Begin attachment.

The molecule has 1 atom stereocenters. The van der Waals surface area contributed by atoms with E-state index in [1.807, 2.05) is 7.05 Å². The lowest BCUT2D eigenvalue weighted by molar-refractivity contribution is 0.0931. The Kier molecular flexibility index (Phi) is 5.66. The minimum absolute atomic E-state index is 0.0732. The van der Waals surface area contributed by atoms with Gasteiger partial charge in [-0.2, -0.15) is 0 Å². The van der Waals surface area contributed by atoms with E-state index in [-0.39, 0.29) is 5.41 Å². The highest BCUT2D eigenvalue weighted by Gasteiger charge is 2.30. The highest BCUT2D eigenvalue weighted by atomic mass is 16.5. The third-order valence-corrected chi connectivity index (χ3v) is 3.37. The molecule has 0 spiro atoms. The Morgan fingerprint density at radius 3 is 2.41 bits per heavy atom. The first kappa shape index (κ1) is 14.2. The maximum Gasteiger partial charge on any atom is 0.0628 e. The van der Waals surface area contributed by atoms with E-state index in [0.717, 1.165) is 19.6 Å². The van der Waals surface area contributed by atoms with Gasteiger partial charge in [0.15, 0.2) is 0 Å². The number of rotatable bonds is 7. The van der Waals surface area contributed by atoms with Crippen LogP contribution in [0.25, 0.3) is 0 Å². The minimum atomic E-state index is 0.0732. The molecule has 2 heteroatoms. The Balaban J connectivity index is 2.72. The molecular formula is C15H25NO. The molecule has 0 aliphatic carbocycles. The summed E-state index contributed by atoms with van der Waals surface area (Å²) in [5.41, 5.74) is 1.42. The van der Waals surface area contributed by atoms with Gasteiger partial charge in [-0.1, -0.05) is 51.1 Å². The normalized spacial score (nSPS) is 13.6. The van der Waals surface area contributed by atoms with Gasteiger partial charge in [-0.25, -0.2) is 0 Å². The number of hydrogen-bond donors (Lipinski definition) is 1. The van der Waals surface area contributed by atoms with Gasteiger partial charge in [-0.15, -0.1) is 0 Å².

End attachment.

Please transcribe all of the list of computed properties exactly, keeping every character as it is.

The molecule has 1 atom stereocenters. The van der Waals surface area contributed by atoms with E-state index in [1.807, 2.05) is 7.05 Å². The lowest BCUT2D eigenvalue weighted by molar-refractivity contribution is 0.0931. The Kier molecular flexibility index (Phi) is 5.66. The minimum absolute atomic E-state index is 0.0732. The van der Waals surface area contributed by atoms with Gasteiger partial charge in [-0.2, -0.15) is 0 Å². The van der Waals surface area contributed by atoms with E-state index in [-0.39, 0.29) is 5.41 Å². The highest BCUT2D eigenvalue weighted by Gasteiger charge is 2.30. The highest BCUT2D eigenvalue weighted by atomic mass is 16.5. The third-order valence-corrected chi connectivity index (χ3v) is 3.37. The molecule has 0 spiro atoms. The Morgan fingerprint density at radius 3 is 2.41 bits per heavy atom. The first kappa shape index (κ1) is 14.2. The maximum Gasteiger partial charge on any atom is 0.0628 e. The van der Waals surface area contributed by atoms with E-state index in [0.717, 1.165) is 19.6 Å². The van der Waals surface area contributed by atoms with Gasteiger partial charge in [0.15, 0.2) is 0 Å². The number of rotatable bonds is 7. The van der Waals surface area contributed by atoms with Crippen LogP contribution in [0.25, 0.3) is 0 Å². The minimum atomic E-state index is 0.0732. The molecule has 2 heteroatoms. The Balaban J connectivity index is 2.72. The molecular formula is C15H25NO. The molecule has 0 aliphatic carbocycles. The summed E-state index contributed by atoms with van der Waals surface area (Å²) in [5.41, 5.74) is 1.42. The van der Waals surface area contributed by atoms with Gasteiger partial charge in [-0.1, -0.05) is 51.1 Å². The normalized spacial score (nSPS) is 13.6. The van der Waals surface area contributed by atoms with Gasteiger partial charge in [-0.25, -0.2) is 0 Å². The number of hydrogen-bond donors (Lipinski definition) is 1. The van der Waals surface area contributed by atoms with Gasteiger partial charge in [-0.15, -0.1) is 0 Å².